What can audiences expect from this production of Kiss Me, Kate and why should they come to see it?
This production of Kiss Me, Kate is going to be a beautifully new, fresh and extremely funny show for a 2018 audience. I’m so excited for people to see it. The combination of Matt Flint’s breathtaking choreography and getting to work under the direction of Paul Foster is making this one of those really special productions that I am sure I will look back on and remember as a firm favourite. 

What is your pre-show warm up like? 
My pre-show routine is rather mundane: I eat about 4.30pm so I’m not digesting food during the show and burping in Edward [Baker Duly]’s face, then I get make-up ready for our company physical and vocal warm ups, then back to the dressing room to wig up and get dressed. I like to be ready to go by the five minute call so I’m not panicking and running late. I tend to always have a Jakemans’ throat sweet before beginners – not for medicinal purposes, just because it’s nice and comforting – and then, of course, a last minute wee. The show is so busy that I’m definitely not going to have a wee break until the interval!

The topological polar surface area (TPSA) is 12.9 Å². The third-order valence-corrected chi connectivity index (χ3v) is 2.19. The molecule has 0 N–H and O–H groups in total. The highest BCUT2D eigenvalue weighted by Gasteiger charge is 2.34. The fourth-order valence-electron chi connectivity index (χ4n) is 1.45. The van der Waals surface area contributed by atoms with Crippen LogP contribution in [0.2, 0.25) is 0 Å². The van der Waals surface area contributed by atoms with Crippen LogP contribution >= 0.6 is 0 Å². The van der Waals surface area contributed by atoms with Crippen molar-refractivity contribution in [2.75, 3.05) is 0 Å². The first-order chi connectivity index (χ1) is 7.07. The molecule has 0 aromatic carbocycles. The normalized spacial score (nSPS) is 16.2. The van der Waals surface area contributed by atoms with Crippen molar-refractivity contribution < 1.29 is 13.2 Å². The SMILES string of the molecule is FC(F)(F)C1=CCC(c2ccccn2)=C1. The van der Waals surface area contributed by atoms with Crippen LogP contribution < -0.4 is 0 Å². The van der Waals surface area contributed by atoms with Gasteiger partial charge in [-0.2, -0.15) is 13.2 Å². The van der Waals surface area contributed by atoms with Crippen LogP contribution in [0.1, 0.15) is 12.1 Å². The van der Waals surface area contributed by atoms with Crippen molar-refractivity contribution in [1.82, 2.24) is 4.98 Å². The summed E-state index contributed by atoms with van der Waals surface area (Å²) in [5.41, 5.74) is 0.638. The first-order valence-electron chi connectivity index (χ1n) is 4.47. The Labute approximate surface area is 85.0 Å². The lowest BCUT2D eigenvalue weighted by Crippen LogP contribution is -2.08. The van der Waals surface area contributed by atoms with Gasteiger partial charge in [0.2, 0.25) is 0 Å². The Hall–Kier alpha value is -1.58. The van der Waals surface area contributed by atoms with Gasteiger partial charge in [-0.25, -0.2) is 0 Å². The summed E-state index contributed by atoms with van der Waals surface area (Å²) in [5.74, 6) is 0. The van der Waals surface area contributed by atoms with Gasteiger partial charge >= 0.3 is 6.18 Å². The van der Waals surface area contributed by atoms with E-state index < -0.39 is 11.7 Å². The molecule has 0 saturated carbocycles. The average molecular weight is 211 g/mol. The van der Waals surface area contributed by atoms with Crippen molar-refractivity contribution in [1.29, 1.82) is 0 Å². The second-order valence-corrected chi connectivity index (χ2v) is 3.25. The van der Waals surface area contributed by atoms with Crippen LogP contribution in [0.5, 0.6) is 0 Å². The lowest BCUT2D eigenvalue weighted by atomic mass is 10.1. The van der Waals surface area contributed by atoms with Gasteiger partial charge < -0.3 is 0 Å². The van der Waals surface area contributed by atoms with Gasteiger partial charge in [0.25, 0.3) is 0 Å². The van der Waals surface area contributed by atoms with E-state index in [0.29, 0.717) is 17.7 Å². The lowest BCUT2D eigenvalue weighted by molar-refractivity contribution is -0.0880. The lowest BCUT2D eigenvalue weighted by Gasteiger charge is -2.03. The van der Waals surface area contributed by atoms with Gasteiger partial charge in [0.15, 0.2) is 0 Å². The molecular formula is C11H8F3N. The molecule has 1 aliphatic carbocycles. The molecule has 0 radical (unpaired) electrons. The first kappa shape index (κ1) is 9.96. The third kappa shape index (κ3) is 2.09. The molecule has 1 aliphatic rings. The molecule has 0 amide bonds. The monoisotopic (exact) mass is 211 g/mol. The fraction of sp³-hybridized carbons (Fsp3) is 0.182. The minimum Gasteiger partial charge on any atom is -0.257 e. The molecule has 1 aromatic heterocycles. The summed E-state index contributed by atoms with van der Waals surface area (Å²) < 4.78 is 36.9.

Who would your dream duet partner be? 
Hmm, good question! There are so many wonderful singers who would be so dreamy to duet with, but I’d have to say Audra McDonald. I absolutely love her rich, full and velvety voice and think we’d just have a brilliant time. 

What’s your top piece of advice for aspiring performers in terms of finding and maintaining your voice? 
To all aspiring new performers who are finding and maintaining their true voice, I would say to be yourselves. Be inspired by other singers but don’t imitate. Your individuality and unique quality is something you should be proud of – there’s only one you, embrace it! Oh, and drink plenty of water, get lots of sleep and avoid noisy places – talking loudly can be a killer when it comes to vocal health.